The H-1B is a temporary work visa which allows foreign nationals to work full- or part-time for a specific U.S. employer in a "specialty occupation." "Specialty occupation" refers to an offered position that requires the minimum of a U.S. bachelor's degree or equivalent in a specific field or fields of study. For cap-subject H-1B visas, there is an annual limit or "cap" on H-lBs of 65,000 visas, with an additional 20,000 visas available to individuals possessing a U.S. master's or higher degree. Currently, USCIS conducts a pre-filing registration and computer-generated, random lottery process annually in the month of March to select the 85,000 H-18 visas. Once selected, U.S. employers can submit H-18 applications and supporting documents for the foreign national in question within a 90-day period beginning April 1st of each year. Employers must pay H-1B workers the higher of either the actual wage paid to employees in the same position possessing similar experience and qualifications OR the prevailing wage as determined by the U.S. Dept. of Labor (DOL). H-1B work visa status can be approved for up to three years at a time, for a maximum of six years, although many H-1B workers obtain extensions beyond the six-year limit through employer green card sponsorship.

Certain employers are exempt from the annual H-1B cap altogether, including higher education institutions (i.e., colleges and universities) as defined by the Higher Education Act of 1965; nonprofit entities affiliated with or related to higher education institutions; nonprofit research organizations primarily engaged in basic research and/or applied research; and governmental research organizations. In addition, certain for-profit employers can also be cap-exempt if the H-1B worker will physically work at the institution of higher education or affiliated or related nonprofit entity, and there is a close link between the work performed and the normal purpose of the nonprofit entity. U.S. employers can file cap-exempt H-1B applications at any time of the year with no limit or cap on the number of applications that can be approved. The specialty occupation and wage requirements discussed above also apply to H-1B cap-exempt cases.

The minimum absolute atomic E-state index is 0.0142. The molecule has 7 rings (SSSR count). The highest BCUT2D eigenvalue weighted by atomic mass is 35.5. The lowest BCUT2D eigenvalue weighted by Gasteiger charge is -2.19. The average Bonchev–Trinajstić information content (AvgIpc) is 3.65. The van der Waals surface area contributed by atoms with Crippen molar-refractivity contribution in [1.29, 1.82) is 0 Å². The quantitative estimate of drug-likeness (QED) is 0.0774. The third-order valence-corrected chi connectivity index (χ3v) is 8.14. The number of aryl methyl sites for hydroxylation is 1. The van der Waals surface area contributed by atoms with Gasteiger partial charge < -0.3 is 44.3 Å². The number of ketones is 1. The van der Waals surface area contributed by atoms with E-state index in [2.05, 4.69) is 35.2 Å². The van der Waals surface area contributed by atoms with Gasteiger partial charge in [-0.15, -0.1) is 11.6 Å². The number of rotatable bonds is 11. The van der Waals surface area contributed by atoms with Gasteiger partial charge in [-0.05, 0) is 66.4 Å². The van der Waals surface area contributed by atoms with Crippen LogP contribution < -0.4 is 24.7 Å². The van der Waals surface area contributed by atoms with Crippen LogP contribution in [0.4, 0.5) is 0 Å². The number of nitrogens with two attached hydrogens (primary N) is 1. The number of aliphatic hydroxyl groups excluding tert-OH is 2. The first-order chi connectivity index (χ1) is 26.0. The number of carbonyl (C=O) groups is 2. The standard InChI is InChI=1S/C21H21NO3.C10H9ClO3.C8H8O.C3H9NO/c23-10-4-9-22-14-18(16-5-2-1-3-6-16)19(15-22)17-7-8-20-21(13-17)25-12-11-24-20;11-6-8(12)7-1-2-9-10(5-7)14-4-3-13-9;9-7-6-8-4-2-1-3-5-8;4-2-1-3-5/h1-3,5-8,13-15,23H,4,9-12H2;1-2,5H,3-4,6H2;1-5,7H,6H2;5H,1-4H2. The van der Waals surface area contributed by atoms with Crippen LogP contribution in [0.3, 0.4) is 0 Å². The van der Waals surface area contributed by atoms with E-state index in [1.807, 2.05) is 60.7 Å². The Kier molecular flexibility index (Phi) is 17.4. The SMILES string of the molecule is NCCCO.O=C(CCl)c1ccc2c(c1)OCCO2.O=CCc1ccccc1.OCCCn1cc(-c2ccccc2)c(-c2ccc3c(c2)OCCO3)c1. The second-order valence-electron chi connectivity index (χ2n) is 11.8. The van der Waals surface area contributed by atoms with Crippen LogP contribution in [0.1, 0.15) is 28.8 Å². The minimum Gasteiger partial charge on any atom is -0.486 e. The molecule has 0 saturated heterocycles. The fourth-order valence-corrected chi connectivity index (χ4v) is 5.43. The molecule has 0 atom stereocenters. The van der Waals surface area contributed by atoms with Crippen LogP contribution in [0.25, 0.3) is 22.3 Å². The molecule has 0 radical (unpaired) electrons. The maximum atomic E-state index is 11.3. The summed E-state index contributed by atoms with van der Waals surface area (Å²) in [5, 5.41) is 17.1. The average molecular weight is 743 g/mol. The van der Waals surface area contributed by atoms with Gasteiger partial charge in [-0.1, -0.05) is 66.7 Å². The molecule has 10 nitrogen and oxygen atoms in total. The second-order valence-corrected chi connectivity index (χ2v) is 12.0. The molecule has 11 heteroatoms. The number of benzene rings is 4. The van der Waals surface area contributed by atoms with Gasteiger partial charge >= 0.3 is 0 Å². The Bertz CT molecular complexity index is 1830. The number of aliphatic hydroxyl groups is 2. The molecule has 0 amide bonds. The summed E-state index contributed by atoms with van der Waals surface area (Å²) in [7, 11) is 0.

A Designated School Official (DSO) is the individual at an SEVP-certified college, university, or seminary who is responsible for reviewing and approving F-1 student requests for Curricular Practical Training (CPT}, Optional Practical Training {OPT) and on campus employment. The DSO is also responsible for entering and updating required information and documentation in SEVIS, a web-based system for tracking and monitoring F-1 students in the U.S. and maintaining required student data. The DSO is also responsible for issuing the required 1-20 form to an F-1 student. The 1-20 form dictates the key terms and conditions for the particular program of study including the name of the student, name of university, level and type of degree program, program start date and end date, and anticipated tuition and costs for the academic school year or language training program in question.

When F-1 students apply for OPT or STEM OPT, once approved, they receive an EAD card which authorizes them to work in the U.S. for the specified period on the EAD. The EAD qualifies as a List A document on Form 1-9, which U.S. employers are required to complete for each newly hired employee.

Additional Resources

Page last modified June 4, 2024